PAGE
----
I  have no time for all the baloney & pomp of the inaugural celebrations & don't find a singular thing about the Obomas that charms or hoodwinks me. But Michelle Obama's coat sure was stylish & let me say, it must have cost a bundle! Did the taxes on my social security check pay for it?

Emancipation US-style: debt bondage for Afghan children

These three small children--(from left) 8-year-old Sanjeeda, 7-year-old Nagina, & 8-year-old Parwana--work in a brick factory in Jalalabad, Afghanistan, a district known for brick manufacturing. Many of the children are debt bonded labor who earn $2 a day for 8 to 12 hours of work. The brick factory owners loaned their families money (most often to return from Pakistan as refugees from the war) & then indentured them for loans often as small as $800--but crippling debt in a war economy. Entire families must work a lifetime to pay them off.

Brick yard work is heavy labor especially for children (who start work as young as 4-years-old). Injuries & broken bones are common & children are expected to work even with untreated injuries (leading to permanent impairment). Emissions from brick kilns include fine dust particulates, several toxic chemicals, carcinogenic dioxins (if kilns are fueled by tires), carbon monoxide (if fueled by coal).  Epidemiological studies link brick kiln emissions to heart disease, lung & respiratory disease (bronchitis, asthma, emphysema, rhinitis, coughs), eye irritations, & fibrosis.

Children interviewed at brick yards understand their misery & many speak poignantly of their desire to go to school, some of their desire to become teachers. (The oppressed have always viewed education as emancipatory. The desire for access to education is a compelling force in women’s struggles. There are also powerful stories of Black slaves in the Americas struggling to read & write--which explains why under Black Reconstruction the new Black governments in the US South pioneered free public education for white children as well as Black.)

US & UN agencies boast of the millions of dollars invested in the Afghan education system after the US-NATO occupation: new textbooks, upgraded curriculums, back-to-school programs, construction of new schools & repair of war-damaged schools, technical & vocational training. But since over 40% of Afghan children have been orphaned or left homeless in the war, many are forced to work to support themselves & surviving kin. UNICEF estimates up to 30% of primary school age children are working, often as the sole support of their families.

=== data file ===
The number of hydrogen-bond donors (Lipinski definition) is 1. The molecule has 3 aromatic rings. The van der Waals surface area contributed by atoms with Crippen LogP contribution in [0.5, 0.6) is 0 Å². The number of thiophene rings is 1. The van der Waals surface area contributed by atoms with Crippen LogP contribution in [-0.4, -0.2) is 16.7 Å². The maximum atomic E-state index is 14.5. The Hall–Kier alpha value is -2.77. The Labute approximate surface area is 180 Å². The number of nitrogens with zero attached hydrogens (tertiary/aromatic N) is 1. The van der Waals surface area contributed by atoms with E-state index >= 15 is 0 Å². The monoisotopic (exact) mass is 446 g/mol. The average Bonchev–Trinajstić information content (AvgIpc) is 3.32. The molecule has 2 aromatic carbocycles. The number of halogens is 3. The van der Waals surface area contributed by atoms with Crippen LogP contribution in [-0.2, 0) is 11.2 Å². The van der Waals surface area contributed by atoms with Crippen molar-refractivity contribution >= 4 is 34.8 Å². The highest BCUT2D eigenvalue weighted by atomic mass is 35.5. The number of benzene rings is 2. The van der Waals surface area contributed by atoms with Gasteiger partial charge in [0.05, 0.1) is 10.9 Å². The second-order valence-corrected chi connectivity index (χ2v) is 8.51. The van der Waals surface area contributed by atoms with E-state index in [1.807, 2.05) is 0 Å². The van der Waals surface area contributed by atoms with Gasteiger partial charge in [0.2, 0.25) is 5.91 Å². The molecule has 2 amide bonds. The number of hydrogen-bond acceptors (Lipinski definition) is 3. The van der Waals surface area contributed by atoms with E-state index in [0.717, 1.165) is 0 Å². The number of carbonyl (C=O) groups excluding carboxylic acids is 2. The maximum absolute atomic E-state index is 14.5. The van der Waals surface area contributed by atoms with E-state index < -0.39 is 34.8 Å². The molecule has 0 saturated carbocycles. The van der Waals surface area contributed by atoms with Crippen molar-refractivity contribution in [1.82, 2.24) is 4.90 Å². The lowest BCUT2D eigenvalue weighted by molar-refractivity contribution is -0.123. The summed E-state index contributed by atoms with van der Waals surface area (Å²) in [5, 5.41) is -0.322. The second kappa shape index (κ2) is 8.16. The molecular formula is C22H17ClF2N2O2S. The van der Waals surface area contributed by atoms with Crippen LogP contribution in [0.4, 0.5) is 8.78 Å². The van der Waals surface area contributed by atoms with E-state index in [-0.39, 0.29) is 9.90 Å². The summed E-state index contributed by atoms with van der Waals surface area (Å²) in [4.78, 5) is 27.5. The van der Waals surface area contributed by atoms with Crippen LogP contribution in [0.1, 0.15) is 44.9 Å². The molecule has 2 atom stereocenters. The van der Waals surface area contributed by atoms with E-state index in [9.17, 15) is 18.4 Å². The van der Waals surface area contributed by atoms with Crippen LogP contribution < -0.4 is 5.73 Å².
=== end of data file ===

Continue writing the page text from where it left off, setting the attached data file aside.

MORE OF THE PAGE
So now is the time to ask the question of UNICEF, other UN agencies, & the army of NGOs operating in Afghanistan: why don’t you fork over some of the billions you’ve received for humanitarian aid to pay off those lousy debts so the kids can go back to school!? Why don’t you stop issuing manifestos & reports & instead put your money where your mouth is!? Why don’t you speak out volubly against the US-NATO occupation which has reduced Afghan children & families to such penury!? Why not join us in demanding the immediate, unconditional withdrawal of all US-NATO troops from Afghanistan!?  (Photo by Rahmat Gul/AP)

Sunday, January 20, 2013

Sports need a level playing field

This is a belated story about Palestinian participation in the London Dowlympics games last summer. Olympic games are a combination criminal enterprise & circus for the world’s richest people. (Who else considers yachting & fencing sports!?) Most of the elite athletes come from the monied class since it costs a bundle for years of training. While working class kids are flipping burgers & babysitting for dough, the athletes are spending hours in gyms with high-paid trainers to become olympiads. And good for them! But until those class inequities are eliminated & there is in fact a level playing field, olympian status can only be considered qualified. If wealth eliminates most of the competition, can you still call it a competition? Who knows what those unable to contend would achieve? Spoken, of course, as a sore loser!